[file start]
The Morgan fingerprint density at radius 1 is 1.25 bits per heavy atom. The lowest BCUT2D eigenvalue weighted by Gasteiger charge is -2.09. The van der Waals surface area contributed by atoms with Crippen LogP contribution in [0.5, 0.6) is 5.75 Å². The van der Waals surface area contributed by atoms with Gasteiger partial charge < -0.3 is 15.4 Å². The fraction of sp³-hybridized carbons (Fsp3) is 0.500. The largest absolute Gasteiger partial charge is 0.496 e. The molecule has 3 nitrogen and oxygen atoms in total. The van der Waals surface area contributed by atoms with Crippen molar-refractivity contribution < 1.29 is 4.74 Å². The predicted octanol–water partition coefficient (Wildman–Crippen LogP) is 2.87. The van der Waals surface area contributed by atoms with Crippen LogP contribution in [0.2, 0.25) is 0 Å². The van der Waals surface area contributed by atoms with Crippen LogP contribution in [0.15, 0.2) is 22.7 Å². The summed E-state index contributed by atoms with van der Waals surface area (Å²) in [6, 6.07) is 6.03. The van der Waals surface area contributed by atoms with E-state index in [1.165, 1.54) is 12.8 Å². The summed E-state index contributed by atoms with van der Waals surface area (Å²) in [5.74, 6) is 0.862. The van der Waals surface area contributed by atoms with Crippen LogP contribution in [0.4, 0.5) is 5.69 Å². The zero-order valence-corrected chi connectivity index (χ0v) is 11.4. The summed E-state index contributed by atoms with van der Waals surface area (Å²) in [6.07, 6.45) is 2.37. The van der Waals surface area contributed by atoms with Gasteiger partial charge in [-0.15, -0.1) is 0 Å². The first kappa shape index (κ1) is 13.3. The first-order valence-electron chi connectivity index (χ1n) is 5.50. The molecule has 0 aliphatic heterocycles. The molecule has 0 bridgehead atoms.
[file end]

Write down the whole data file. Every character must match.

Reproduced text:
The Morgan fingerprint density at radius 1 is 1.25 bits per heavy atom. The lowest BCUT2D eigenvalue weighted by Gasteiger charge is -2.09. The van der Waals surface area contributed by atoms with Crippen LogP contribution in [0.5, 0.6) is 5.75 Å². The van der Waals surface area contributed by atoms with Gasteiger partial charge < -0.3 is 15.4 Å². The fraction of sp³-hybridized carbons (Fsp3) is 0.500. The largest absolute Gasteiger partial charge is 0.496 e. The molecule has 3 nitrogen and oxygen atoms in total. The van der Waals surface area contributed by atoms with Crippen molar-refractivity contribution < 1.29 is 4.74 Å². The predicted octanol–water partition coefficient (Wildman–Crippen LogP) is 2.87. The van der Waals surface area contributed by atoms with Crippen LogP contribution in [0.2, 0.25) is 0 Å². The van der Waals surface area contributed by atoms with Crippen LogP contribution in [0.15, 0.2) is 22.7 Å². The summed E-state index contributed by atoms with van der Waals surface area (Å²) in [6, 6.07) is 6.03. The van der Waals surface area contributed by atoms with E-state index in [1.165, 1.54) is 12.8 Å². The summed E-state index contributed by atoms with van der Waals surface area (Å²) in [5.74, 6) is 0.862. The van der Waals surface area contributed by atoms with Crippen LogP contribution in [0.4, 0.5) is 5.69 Å². The zero-order valence-corrected chi connectivity index (χ0v) is 11.4. The summed E-state index contributed by atoms with van der Waals surface area (Å²) in [6.07, 6.45) is 2.37. The van der Waals surface area contributed by atoms with Gasteiger partial charge in [-0.15, -0.1) is 0 Å². The first kappa shape index (κ1) is 13.3. The first-order valence-electron chi connectivity index (χ1n) is 5.50. The molecule has 0 aliphatic heterocycles. The molecule has 0 bridgehead atoms.